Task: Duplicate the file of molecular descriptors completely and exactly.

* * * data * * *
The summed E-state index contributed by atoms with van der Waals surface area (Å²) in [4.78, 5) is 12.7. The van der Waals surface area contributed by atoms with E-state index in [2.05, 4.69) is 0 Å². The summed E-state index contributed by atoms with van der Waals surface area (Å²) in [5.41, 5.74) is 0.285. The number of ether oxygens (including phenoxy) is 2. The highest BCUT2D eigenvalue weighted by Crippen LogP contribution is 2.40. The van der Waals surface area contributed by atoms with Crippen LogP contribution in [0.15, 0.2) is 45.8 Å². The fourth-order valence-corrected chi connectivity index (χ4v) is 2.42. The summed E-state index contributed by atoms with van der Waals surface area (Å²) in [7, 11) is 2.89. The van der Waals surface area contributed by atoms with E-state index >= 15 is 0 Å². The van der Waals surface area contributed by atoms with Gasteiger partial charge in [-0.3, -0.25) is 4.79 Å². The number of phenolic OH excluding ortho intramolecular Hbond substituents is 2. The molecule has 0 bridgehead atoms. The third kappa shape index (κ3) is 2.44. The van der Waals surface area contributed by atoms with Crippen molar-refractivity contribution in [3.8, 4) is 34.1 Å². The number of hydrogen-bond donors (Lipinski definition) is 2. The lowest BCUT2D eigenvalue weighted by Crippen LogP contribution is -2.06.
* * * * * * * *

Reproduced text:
The summed E-state index contributed by atoms with van der Waals surface area (Å²) in [4.78, 5) is 12.7. The van der Waals surface area contributed by atoms with E-state index in [2.05, 4.69) is 0 Å². The summed E-state index contributed by atoms with van der Waals surface area (Å²) in [5.41, 5.74) is 0.285. The number of ether oxygens (including phenoxy) is 2. The highest BCUT2D eigenvalue weighted by Crippen LogP contribution is 2.40. The van der Waals surface area contributed by atoms with Crippen LogP contribution in [0.15, 0.2) is 45.8 Å². The fourth-order valence-corrected chi connectivity index (χ4v) is 2.42. The summed E-state index contributed by atoms with van der Waals surface area (Å²) in [7, 11) is 2.89. The van der Waals surface area contributed by atoms with E-state index >= 15 is 0 Å². The van der Waals surface area contributed by atoms with Gasteiger partial charge in [-0.3, -0.25) is 4.79 Å². The number of phenolic OH excluding ortho intramolecular Hbond substituents is 2. The molecule has 0 bridgehead atoms. The third kappa shape index (κ3) is 2.44. The van der Waals surface area contributed by atoms with Crippen molar-refractivity contribution in [3.8, 4) is 34.1 Å². The number of hydrogen-bond donors (Lipinski definition) is 2. The lowest BCUT2D eigenvalue weighted by Crippen LogP contribution is -2.06.